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Earthquake Safety Information

At 4:45 PM, ALL campus buildings have been cleared for reentry. This includes the main and Tenley Campuses, Washington College of Law, and all off campus buildings. There have been no reports of serious injuries or damage. If you have any questions please call the university information line at 202-885-1000.

Thank you for your patience and cooperation during this unusual event. We will continue to provide updates as they become available.

Earthquake Safety Information



Know the safest places in your office, work area or living unit. These areas should be away from heavy furniture, appliances, fireplaces, and large panes of glass (windows, mirrors, etc.).

During an Earthquake

If you are indoors, drop to the floor. Take cover under a sturdy desk, table or other furniture. Hold on to it and be prepared to move with it. Hold the position until the ground stops shaking and it is safe to move. Stay clear of windows, fireplaces, wood stoves, and heavy furniture or appliances. Stay inside. If you are in a crowded area,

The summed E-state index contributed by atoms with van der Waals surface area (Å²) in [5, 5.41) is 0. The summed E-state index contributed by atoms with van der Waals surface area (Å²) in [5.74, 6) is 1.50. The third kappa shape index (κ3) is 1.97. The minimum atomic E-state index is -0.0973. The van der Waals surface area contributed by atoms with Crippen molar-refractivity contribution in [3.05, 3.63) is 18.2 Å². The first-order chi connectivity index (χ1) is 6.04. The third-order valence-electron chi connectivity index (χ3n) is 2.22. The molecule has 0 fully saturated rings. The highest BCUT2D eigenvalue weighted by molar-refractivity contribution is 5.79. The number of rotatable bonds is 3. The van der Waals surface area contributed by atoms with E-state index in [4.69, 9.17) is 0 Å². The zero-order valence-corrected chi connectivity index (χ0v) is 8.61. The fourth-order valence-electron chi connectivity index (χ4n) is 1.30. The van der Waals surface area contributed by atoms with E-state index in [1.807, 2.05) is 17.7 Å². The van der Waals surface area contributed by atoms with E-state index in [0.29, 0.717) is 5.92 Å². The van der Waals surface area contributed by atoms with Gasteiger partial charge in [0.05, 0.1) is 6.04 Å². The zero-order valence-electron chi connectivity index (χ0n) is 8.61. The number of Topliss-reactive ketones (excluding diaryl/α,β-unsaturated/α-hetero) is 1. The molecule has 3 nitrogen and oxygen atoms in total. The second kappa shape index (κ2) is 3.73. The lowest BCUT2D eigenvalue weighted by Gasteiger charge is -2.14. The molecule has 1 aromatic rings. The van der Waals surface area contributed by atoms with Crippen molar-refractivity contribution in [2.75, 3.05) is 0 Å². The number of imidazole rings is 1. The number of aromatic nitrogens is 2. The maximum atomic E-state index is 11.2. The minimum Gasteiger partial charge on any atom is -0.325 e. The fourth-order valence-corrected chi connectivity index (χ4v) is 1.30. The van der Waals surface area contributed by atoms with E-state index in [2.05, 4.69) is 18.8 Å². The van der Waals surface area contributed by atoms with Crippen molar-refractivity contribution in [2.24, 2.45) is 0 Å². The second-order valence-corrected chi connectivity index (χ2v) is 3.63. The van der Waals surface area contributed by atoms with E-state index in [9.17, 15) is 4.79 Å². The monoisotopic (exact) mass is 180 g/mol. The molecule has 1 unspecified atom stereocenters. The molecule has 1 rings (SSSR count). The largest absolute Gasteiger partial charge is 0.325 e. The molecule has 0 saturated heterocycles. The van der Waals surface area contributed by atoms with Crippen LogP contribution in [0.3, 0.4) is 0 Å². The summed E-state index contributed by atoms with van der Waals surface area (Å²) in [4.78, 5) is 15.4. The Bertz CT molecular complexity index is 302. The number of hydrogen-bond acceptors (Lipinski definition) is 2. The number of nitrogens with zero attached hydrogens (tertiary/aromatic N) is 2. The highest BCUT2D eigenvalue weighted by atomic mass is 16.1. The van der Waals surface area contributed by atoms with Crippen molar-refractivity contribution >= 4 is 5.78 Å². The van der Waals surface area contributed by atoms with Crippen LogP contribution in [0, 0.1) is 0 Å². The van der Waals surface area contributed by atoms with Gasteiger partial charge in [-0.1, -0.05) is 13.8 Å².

take cover and stay where you are; encourage others to do likewise.

If you are outside, get into the open, away from buildings and power lines. Be watchful for falling glass and building debris.

If you are driving, stop if it is safe, but stay inside your car. Stay away from bridges, overpasses and tunnels. Move your car as far out of the normal traffic pattern as possible. If possible, avoid stopping under trees, light posts, power lines or signs.

After an Earthquake

Check for injuries. Do not move a seriously injured person unless he or she is in immediate danger of further injuries. If you need emergency assistance, call public safety at x3636.

Be aware of any structural damage around you. If necessary and safe to do so, carefully leave the building per the “General Emergency Evacuation Procedures.”

Always check for hazards:

- Fire and fire hazards.
- Damaged electrical wiring.
- Downed or damaged utility lines. Stay away from downed lines, even if power appears to be off.
- Fallen objects in closets and cabinets. Displaced objects may fall when you open the door.
- Telephones. Make sure each phone is on its receiver. Telephones off the hook can tie up the telephone network.
- Potentially harmful materials and/or medicines that may have spilled.

Expect aftershocks. Most of these are smaller than the main earthquake, but some may be large enough to do additional damage to weakened structures.

If you are instructed to go to a shelter, take blankets, a flashlight, clothing, prescription medications, and snack items, etc.